Well, I think this is exciting news…
After 8 years I’ve officially resigned from my tech integration role at PLC Sydney and, starting on January 1 next year, will be embarking on a whole new career adventure. I have taken up a fulltime position with EdTechTeam as their Director of Professional Development for Australia & New Zealand.
EdTechTeam is a California based company but has just started a local subsidiary here in Australia. As “a global network of educational technologists” with a mission of “improving the world’s education systems using the best learning principles and technology”, I’ve always been really impressed with what EdTechTeam are about. If you’ve ever been to a Google Apps for Education Summit, you’ve already had a small glimpse into the kinds of things EdTechTeam does, but there’s a whole lot of other things going on as well! Basically, imagine if you assembled a team of the most talented teachers in the world, who are all doing amazing things with technology in the classroom, and then ask them to go change the world. That’s what EdTechTeam is.
I’ve been doing work with EdTechTeam on a part time basis for the last few years, so I have a pretty good idea of what they are about; helping teachers understand and embrace the power of using digital technologies to improve student learning.
I’ve been teaching in schools for nearly 30 years now. I’ve taught both boys and girls, in public, catholic and independent schools, in Australia and Canada. I’ve left teaching twice already to try other things, but always managed to find my way back to it. I love teaching. I love working with kids. I don’t know of any other career that lets one make a dent in the future in quite the same way that teaching does. The thing I love about teaching is that it puts you in a position where you can make a difference.
That said, I think the work EdTechTeam is doing is impacting education on a much bigger scale. I think we are poised at an exciting moment in educational history, approaching a grand confluence of ideas, technologies and social change. I’ve been banging on about the need for change in schools and education for years now (as have many others) and I feel we are nearing a real tipping point in being able to create that positive change in education. If I can impact teachers – at scale – in helping drive that change, then that seems like a great place to direct my energy. As much as I will genuinely miss not being in classrooms with kids every day, the chance to have an impact on tens of thousands of educators each year, who then take that impact back into their own classrooms and apply it, seemed like an irresistible idea to me. In a school I might be able to influence 30 teachers. Last year EdTechTeam worked with over 30,000 teachers from around the globe. Many of those teachers went back to their schools and applied what we shared with them to dozens, or even hundreds, or kids. That’s what I find exciting!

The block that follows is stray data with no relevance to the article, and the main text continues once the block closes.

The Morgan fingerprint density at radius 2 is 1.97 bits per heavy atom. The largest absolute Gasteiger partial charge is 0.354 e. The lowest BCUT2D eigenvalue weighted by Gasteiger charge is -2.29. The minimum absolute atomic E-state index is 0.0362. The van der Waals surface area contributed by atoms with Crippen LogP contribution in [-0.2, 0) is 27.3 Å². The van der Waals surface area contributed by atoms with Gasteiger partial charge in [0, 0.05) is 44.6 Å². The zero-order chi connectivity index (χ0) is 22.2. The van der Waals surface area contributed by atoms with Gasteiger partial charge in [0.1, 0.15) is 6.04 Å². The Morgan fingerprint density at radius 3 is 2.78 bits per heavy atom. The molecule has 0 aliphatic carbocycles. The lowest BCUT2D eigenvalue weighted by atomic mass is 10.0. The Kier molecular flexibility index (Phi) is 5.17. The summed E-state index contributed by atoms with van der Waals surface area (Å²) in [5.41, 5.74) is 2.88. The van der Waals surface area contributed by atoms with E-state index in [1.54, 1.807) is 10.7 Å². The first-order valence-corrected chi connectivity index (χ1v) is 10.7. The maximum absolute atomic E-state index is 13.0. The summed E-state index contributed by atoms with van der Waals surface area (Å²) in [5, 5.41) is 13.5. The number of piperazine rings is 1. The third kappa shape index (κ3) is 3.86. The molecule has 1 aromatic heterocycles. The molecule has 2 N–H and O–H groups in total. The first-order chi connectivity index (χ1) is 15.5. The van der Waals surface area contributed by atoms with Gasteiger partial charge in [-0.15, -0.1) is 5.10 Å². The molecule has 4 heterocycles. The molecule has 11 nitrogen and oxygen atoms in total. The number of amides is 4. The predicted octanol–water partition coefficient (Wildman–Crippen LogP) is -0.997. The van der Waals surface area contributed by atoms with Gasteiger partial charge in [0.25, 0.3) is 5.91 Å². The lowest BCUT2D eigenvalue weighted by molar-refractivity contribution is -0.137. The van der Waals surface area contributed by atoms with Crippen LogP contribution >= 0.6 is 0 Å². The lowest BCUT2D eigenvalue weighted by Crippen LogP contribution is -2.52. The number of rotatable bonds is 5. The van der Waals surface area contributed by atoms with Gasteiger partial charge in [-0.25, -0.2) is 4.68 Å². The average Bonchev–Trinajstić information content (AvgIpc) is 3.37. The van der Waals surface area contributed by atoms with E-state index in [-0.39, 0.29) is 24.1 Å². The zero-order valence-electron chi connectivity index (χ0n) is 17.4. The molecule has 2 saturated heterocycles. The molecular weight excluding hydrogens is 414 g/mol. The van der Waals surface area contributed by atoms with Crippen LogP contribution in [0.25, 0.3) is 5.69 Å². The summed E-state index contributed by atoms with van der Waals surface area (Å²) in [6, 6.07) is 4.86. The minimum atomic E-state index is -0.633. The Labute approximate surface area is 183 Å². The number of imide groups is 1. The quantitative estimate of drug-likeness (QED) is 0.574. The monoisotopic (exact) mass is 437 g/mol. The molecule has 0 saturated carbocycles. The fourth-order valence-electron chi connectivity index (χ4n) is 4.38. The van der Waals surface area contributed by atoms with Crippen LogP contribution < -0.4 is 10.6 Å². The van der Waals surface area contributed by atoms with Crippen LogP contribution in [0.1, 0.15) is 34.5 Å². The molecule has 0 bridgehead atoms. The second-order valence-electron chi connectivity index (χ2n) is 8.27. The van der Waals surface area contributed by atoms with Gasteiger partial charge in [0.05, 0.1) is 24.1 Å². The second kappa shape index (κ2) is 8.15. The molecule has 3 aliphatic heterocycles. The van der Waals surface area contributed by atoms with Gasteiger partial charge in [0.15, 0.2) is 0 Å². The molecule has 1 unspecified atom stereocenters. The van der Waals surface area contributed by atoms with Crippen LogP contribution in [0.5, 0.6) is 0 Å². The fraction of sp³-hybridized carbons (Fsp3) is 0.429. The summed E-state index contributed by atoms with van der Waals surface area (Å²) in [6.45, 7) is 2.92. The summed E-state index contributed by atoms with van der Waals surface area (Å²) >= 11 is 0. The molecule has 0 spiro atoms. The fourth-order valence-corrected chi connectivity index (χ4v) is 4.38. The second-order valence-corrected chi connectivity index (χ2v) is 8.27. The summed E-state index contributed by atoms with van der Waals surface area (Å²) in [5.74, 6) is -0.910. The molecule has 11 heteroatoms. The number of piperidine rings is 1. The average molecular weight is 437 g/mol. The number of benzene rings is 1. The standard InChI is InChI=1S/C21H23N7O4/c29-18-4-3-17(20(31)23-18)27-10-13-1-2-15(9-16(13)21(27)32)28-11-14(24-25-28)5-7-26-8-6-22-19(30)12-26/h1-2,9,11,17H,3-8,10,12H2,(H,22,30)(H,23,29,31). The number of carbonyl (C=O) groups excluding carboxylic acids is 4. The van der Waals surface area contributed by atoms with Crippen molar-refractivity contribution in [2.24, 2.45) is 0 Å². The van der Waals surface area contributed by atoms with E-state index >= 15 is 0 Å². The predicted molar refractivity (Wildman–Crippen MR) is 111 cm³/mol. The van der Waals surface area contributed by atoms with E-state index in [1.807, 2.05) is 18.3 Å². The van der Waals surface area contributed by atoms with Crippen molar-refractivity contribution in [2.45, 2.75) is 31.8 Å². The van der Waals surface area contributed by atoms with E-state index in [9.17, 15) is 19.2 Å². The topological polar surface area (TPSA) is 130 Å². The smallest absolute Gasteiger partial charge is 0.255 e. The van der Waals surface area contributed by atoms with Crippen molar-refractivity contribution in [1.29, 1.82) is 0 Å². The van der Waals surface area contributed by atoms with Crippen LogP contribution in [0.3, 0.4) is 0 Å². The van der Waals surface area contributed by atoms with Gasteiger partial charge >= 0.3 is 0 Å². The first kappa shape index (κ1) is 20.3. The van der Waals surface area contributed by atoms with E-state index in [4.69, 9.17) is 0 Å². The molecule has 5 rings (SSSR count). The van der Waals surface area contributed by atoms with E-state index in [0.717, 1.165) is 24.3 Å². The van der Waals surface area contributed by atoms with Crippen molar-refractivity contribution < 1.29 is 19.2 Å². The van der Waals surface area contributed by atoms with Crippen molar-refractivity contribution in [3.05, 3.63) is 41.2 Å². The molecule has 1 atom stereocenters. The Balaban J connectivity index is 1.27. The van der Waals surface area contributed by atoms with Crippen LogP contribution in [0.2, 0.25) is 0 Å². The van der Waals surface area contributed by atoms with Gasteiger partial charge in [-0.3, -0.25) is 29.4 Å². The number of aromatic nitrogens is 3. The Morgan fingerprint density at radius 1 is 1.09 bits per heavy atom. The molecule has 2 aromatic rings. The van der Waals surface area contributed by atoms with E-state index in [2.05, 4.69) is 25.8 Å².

As I cleaned out my desk at PLC last week, I was finding documents and items from the past eight years. It really struck me just how much change has happened in those eight years. When I arrived at PLC in 2008 the tools, technologies and ideas about teaching were quite different to how they look now. When I started at PLC we did not have Google Apps. There were no Chromebooks or iPads. The App Store was in its infancy. Google Drive had not been invented. Streaming music and video was almost unheard of. Working productively on a mobile device was not possible. The idea of storing files in “the Cloud” was not even in the public consciousness. Yet all of these technologies and ideas have completely redefined the day to day experience of a contemporary classroom.
Eight. Short. Years.
There’s no doubt that stepping away from something you’ve always done is scary. Teaching is what I’ve done for a very long time and I’m comfortable with it. I even think I’m reasonably good at it. It’s so easy to just keep doing what you’ve always done. It’s much harder to step out of your comfort zone and try something new.
So here I go. Starting in January I’ll be working with many more teachers here in Australia and New Zealand, as well as other parts of the world too. I know I’ll probably see way too much of the inside of airplanes and I know I’ll miss the daily contact with students like crazy. But as Helen Keller once said, life is either a daring adventure or nothing.
The good part is that, along with my new colleagues, I’ll have the chance to work with teachers all over the world to create positive educational change and to help them see just how powerful learning can be with the right tools and ideas. I hope I get a chance to work with some of you over the next few years too. Let’s change the world together.